Really need insight. Should I get a diagnosis?

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jd433
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07 Oct 2021, 3:06 pm

Hello everyone,

I am a 21 year old male who has recently, for the first time in my life, actually looked into what Asperger's really entails in terms of its symptoms. I have never been able to adequately explain my subjective experience. Till now, I have been chopping everything up to social anxiety. But that doesn't feel like the whole picture.

My childhood involved a lot of adults telling me I was smart and mature for my age. Most of my time was spent in encyclopedias, memorizing the most arbitrary information about every topic. Went through all of the content in my grandpa's medical library too. I never told these adults that I felt alone though. Subconsciously, I felt like I could just focus on this "smart" aspect since I was apparently already far ahead of my peers. I skipped a grade forward. I was made aware though that I did not make much eye contact with people and that I would always fidget my left leg when there were a lot of people around, especially in gatherings just after church. For most of my teenage years I was obsessed with endless reading on philosophy, excelling in school, and powerlifting. I ate the same thing everyday for 3 years; it met all my macronutrient and micronutrient requirements so I never felt the need to change anything. Aside from this, there was never much else. The social component was close to zero. I never talked much to anyone throughout middle school and even less so in high school. I have never had a close friend. I was interested in having a romantic relationship though, but never knew where to begin (obviously I'd have to do meticulous research into how to appropriately and efficiently enter this foreign universe). At 18, when I did manage to have a girl interested enough in me to stick around for a few months, I never felt connected to her. I did not actively pursue her and its more so that she just appeared at the time where I was at my most isolated, then listened to me wholeheartedly. I mostly liked her because she'd entertain all my rants about topics I was interested in at the time. She was a genuinely pure-hearted and lovely person. I never felt like she "got me" though, more so that she would just nod and smile as long as she could be around me. That, as you can imagine, didn't end well and ever since she went I have not made an effort to interact with people.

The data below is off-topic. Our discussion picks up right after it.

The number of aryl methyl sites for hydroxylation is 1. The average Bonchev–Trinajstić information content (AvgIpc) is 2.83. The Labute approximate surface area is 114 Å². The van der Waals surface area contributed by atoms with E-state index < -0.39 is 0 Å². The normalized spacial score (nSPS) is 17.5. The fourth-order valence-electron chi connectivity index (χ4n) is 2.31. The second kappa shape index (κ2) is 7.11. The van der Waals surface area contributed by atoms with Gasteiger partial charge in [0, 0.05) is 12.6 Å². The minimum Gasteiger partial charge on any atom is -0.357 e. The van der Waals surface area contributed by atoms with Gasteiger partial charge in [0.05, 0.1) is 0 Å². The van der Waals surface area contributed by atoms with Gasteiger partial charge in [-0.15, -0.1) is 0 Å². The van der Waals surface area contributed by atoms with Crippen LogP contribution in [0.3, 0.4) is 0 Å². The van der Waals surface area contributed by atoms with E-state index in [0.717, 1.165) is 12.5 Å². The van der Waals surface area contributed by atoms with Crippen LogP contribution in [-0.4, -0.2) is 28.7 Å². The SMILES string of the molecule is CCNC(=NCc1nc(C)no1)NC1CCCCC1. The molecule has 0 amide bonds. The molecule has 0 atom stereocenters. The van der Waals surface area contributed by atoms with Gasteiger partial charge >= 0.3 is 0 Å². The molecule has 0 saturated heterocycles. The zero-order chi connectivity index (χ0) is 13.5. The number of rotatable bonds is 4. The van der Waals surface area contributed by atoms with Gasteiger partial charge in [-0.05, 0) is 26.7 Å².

I accumulated hundreds of pages of information on how to relate to people over the next few years. I spent everyday writing more and more with no end in sight. I went down a self-improvement and meditation rabbit hole. At 20 I had somewhat of a spiritual awakening; something definitely changed one day when I was six hours into a meditation in the fasted state (couple days of just water). It was that moment that just spurred the "Oh, something was definitely not typical about how I have behaved all my life" thought. I've been looking for an answer since then. The countless "socialization algorithm" pages were logical to me. Surely I was not competent enough and that's the reason why I felt different; I simply needed to intellectually navigate socialization well enough to eventually get it. I assumed other people had done this homework long before me and were given a metaphorical "manual" about this early on (perhaps from their parents?). I developed little algorithms to navigate all potential things that could come up in the interactions I might potentially have in the future. Hundreds of imaginary conversations. None of this would solve the isolation problem though. It definitely contributed to my feeling of being a robot running some software that was programmed using the language of self-help and the internet.

I needed change, and so I tried. Over the past year, I have tried to make an active effort to socialize and force myself to be in anxiety-causing situations like parties. The problem is I feel like a complete alien. I don't have any positive sensation from interaction. I notice others do display this positivity and ease when they are around people, but I never seem to have it. I only want to feel that once.



I have taken the AQ test around 10 times on different occasions and in different moods. I scored consistently between 33 and 34. This score is apparently suggesting Asperger's (>32)